AAP: How could you describe your style?
TF: Photographers tend to be classified, put into boxes, commercial photographer, photojournalists, artists, etc. I never really know how to classify my work. What I love is telling stories, document facts with an artistic esthetic to it. I also enjoy working on creative commercial assignments. I always try to stay simple in the esthetic and subtle about the story.

AAP: What kind of gear do you use? Camera, lens, digital, film?
TF: For my personal work, I really enjoy medium format. When I see something, most of the time, I ideally want to frame it in square. I don't really like naming brands, they all have different feeling and esthetic and it really depends the look you want to give your image. To name a few I personally work with Hasselblad and old rolleiflex. For commercial work, I use Canon because of their price and availability in terms of lenses.

AAP: Do you spend a lot of time editing your images?
TF: When shooting film, I usually spend very little time editing, just cleaning dust on films and other small details. When shooting commercial work on digital its another story. Clients are very specific about what they want and color out of raw files needs to go through extensive treatment. My photo agency works with a retouching studio for most of our commercial projects.

AAP: What advice would you give a young photographer?
TF: Those days, its very easy to call yourself a photographer, grab a camera , a couple of nice prime lenses and you can get some good images. But I think young photographers should really focus on what are they trying to say with their images. What makes a great photo is not the instant esthetic of it but the impact that image will have on its viewer.

AAP: An idea, a sentence, a project you would like to share?
TF: One of the main project I worked on for the past year is about one particular city in China called Chongqing. Since 2009, I am going there quite frequently, at the beginning for some press assignments since the city have seen lot of interesting political stories and turmoils but also because it fascinates me. Both from an esthetic point of view and from its stories. This giant megapolis has been forcly populated with countryside people and has now a very hard time to deal its urbanization.

"I personally see Chongqing as a macro representation of the whole China. With its tumultuous political history and its growing social pressure for managing farmers coming into urban areas for a better life, all of it pushed by a constant need of investments and fast modernization, I wanted to portray this view of a growing china, far away from the common views of eastern cities such as shanghai or beijing. From a photographic point of view, I have decided to shoot the people in their environment. But I have decided to take a step back, using medium format film camera, I want to transmit the feeling of scales that the city and china in general is facing. Urban Scales, Social Scales, the country's biggest problem is now to find a way to link some extremes the highly rich to the very poor, the extravagant to the meaningful. Vertical Communism is a portrait of chinese a megapolis full of contradiction, trying to keep up with its unpredictable modernization."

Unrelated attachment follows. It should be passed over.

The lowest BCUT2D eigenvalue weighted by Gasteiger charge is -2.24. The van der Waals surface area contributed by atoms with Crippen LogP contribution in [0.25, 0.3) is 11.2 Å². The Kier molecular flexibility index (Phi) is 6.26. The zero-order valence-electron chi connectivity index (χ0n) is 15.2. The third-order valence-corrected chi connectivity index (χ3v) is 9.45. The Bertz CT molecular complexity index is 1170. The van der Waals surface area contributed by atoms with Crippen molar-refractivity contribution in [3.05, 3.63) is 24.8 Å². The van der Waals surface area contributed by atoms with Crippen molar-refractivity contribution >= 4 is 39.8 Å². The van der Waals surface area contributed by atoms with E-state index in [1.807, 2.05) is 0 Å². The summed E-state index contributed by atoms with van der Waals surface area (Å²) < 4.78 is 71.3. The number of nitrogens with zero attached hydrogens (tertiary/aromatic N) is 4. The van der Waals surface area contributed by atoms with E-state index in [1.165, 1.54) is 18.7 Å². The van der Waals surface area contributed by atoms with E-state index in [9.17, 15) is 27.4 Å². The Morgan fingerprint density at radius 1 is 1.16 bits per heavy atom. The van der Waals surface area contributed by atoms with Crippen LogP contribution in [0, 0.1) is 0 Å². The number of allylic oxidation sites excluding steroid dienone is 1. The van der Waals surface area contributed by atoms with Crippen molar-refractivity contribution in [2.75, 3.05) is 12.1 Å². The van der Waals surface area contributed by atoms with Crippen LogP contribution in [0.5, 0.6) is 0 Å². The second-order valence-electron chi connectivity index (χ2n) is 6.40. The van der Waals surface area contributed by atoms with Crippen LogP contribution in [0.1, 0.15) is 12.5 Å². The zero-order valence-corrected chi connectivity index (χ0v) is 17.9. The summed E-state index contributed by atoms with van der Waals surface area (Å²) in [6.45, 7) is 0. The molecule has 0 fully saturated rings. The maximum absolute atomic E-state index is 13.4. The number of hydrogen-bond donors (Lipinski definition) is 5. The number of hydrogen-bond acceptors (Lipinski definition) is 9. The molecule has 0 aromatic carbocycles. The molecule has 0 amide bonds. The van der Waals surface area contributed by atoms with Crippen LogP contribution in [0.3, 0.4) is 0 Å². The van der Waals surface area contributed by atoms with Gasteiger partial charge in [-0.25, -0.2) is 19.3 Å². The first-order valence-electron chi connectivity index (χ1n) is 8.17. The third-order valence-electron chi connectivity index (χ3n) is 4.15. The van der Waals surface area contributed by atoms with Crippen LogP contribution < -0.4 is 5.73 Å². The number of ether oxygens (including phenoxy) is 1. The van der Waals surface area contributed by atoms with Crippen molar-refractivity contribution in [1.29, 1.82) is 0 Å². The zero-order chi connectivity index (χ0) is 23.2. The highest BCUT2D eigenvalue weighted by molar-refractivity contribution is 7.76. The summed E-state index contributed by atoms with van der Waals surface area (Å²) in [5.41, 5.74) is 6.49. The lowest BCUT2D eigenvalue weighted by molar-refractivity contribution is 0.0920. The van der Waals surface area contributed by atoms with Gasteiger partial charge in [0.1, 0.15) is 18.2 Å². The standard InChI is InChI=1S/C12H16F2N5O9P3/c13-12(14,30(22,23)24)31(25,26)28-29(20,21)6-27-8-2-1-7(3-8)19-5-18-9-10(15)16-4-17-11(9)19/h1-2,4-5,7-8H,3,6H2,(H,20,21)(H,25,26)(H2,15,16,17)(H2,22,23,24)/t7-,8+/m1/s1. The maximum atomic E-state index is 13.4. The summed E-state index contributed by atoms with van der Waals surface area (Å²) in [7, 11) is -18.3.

AAP: Your best and worst memory as a photographer?
TF: Being a professional photographers gives you a chance to go to many great places and meet amazing people. Sometimes the best memory is all the instants that led you to take a particular photo, the untold stories. What happened in the discussion you had with the person you were about to portray, how did you get to this fantastic point of view etc. For worst memory there is always issues of dealing with authorities, this large gap of misunderstanding between the photographer wanting to tell a story and a person not allowing you to shoot. This is always very annoying.

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David Bailey: SUMO